In her book Cuentas pending Vivian Gornick –who, by the way, has a new title for literary reflection in Spanish, El fin de la novela del amor, Sexto piso– speaks with a certain longing of when, in her youth, she joined the fashions literary women in their circle and they all began to read urgent feminist theory, but also Colette, Elizabeth Bowen or D.H. Lawrence. According to Gornick, reading in a group is abandoned with age, but it doesn't have to be that way. And there is some collective pleasure in knowing that you are part of a large cult, especially if it is with a title outside of literary novelties. It happened this summer, when many readers agreed to give Iris Murdoch her first chance with The Sea, the Sea (Lumen) and again in the fall when Annie Ernaux's Nobel was celebrated as the one who celebrates a World Cup. Her titles, published in Spanish by Cabaret Voltaire and in Catalan by Angle, are collectible like trading cards and end up in a long metro ride. And above all they give to comment on them later.
The following titles are also being read in community, or should be. To begin with, two literary rescues from the nineties. The first: Bastarda (Errata Naturae), a modern classic of American literature denigrated as white trash, in which its author, Dorothy Allison, contravenes the norms of what a working-class hero is supposed to be: always fighting against injustices, always straight and loyal, always a man. It was published in the United States in 1992 and had not yet been translated into Spanish, as was El fin de la historia (Alpha Decay), the first novel (from 1994) by an author, Lydia Davis, known and admired for writing many stories. times hyperbrief. Here she chronicles an obsessive romance of a middle-aged woman with a much younger man. In other words, 100% Ernaux territory.
The family remains a bogged-down territory from which the modern novel draws valuable material. All families are useful, if they pillage well. Whether it's the hybrid Catholic-Jewish, Guatemalan-American clan of the Goldbergs that Francisco Goldman (all similarities in surnames is no coincidence) x-rays in his highly autofictional text Monkey Boy (Almadía) or a decaying Italian home. “We all lie about our family. The family is precisely the setting for our most daring lies”, says the narrator of Lake water is never sweet / L'aigua del llac no és mai dolça (Sexto Piso / L'Altra ), by Giulia Caminito, a novel by initiation in which the protagonist is emancipated from an omnipotent mother who takes care of four children and a disabled husband.
And in a year in which much continued to be written about motherhood and its chiaroscuro—from the metaphorical Canina (Rachel Yoder, Blackie Books) and The School for Good Mothers (Jessamine Chan, Roca) to the thoughtful and profound Loved Ones (Berta Dávila, Destino)– it is good to see that many authors are also thinking of themselves as parents and incorporating that into their literary works. Eduardo Halfon (An ordinary son, in Libros del Asteroid) and Andrés Neuman (Umbilical, in Alfaguara) have done it.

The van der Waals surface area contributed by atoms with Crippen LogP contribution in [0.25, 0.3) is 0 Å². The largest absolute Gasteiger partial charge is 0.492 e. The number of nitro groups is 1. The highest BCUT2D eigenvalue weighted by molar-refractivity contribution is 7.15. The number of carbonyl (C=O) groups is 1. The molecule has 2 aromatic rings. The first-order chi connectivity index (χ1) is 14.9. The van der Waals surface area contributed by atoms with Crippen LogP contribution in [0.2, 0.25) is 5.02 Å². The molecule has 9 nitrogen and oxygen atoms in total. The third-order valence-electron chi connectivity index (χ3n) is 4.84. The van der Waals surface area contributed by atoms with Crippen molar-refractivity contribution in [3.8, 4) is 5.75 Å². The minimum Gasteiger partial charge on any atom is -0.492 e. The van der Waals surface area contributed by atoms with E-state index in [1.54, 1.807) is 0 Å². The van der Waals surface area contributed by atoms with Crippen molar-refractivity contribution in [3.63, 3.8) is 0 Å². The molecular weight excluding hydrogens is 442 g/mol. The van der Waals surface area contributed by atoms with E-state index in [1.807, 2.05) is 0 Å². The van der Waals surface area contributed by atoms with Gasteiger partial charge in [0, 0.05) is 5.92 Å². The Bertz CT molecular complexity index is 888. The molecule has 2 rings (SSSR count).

Perhaps because in 2022 the future no longer seems so distant, several authors consider a proximity futurism, more realistic than catastrophic. Delphine de Vigan does it in the epilogue of Los reyes de la casa / Els nens són reis (Anagrama / Grup 62), imagining what will happen when children who are now growing up as stars on YouTube, Tik Tok and Instagram can ask for explanations to their parents, and Katixa Agirre does so in De nuevo centauro / De nou centaure (Transit / Segona Perifèria) which is set in the middle of the 21st century in a world in which mass tourism has been extinguished due to environmental exhaustion and almost all entertainment takes place in the metaverse.
In the field of provocative essays, mention must be made of the recently translated The Right to Sex (Anagram ), in which the thinker and Oxford professor Anita Srinivasan touches on almost all the topics that prick the nerve of public opinion, from the porn to consent through the incel phenomenon to arrive at a new ethics of desire. Nor does she ever go for the easy nor does climate change expert Andreas Malm seek a comfortable consensus, who moves between academic rigor and the well-understood pamphlet in books such as Fossil Capital (Captain Swing) and How to Dynamit an Oil Pipeline (Errata Naturae). . In October, by the way, it was the fifth anniversary of the
Lastly, and at a time when it makes less sense than ever to think of watertight genres, several books that, if given away, would be difficult for us to define, and we would end up explaining with a simple “you read it and tell me”. There is room for the popular essays in the form of comics about never thinking in watertight genres, several books that, if given away, would be difficult for us to define, and we would end up explaining with a simple “you read it and tell me”.
There is room for the popular essays in comic form by Liv Strömquist (the last one, The Hall of Mirrors / Dins la sala dels miralls, edited by Finestres and Reservoir Gráfica, revolves around the cult of beauty), miscellaneous books such as HEX , by Daniel López Valle (Blackie Books), which contains hidden historical episodes narrated as if they were invented – who knows – or the rare and beautiful My Autobiography of Carson McCullers, by Jenn Shapland (Two Mustaches).
This book joins other recent ones such as Life of Barbara Loden, by Nathalie Léger (Sixth Floor) in configuring a kind of obsession literature, books that are built from the author's fixation with another author. Based on real letters written by a woman named Annemarie to writer Carson McCullers, Jenn Shapland finds recognition and an account of her own life as she reflects on love on the margins. In the end she tries to say: you read it and we'll talk.
Begoña Gómez Urzaiz has recently published the periodical essay 'Las abandonadoras' (Destino)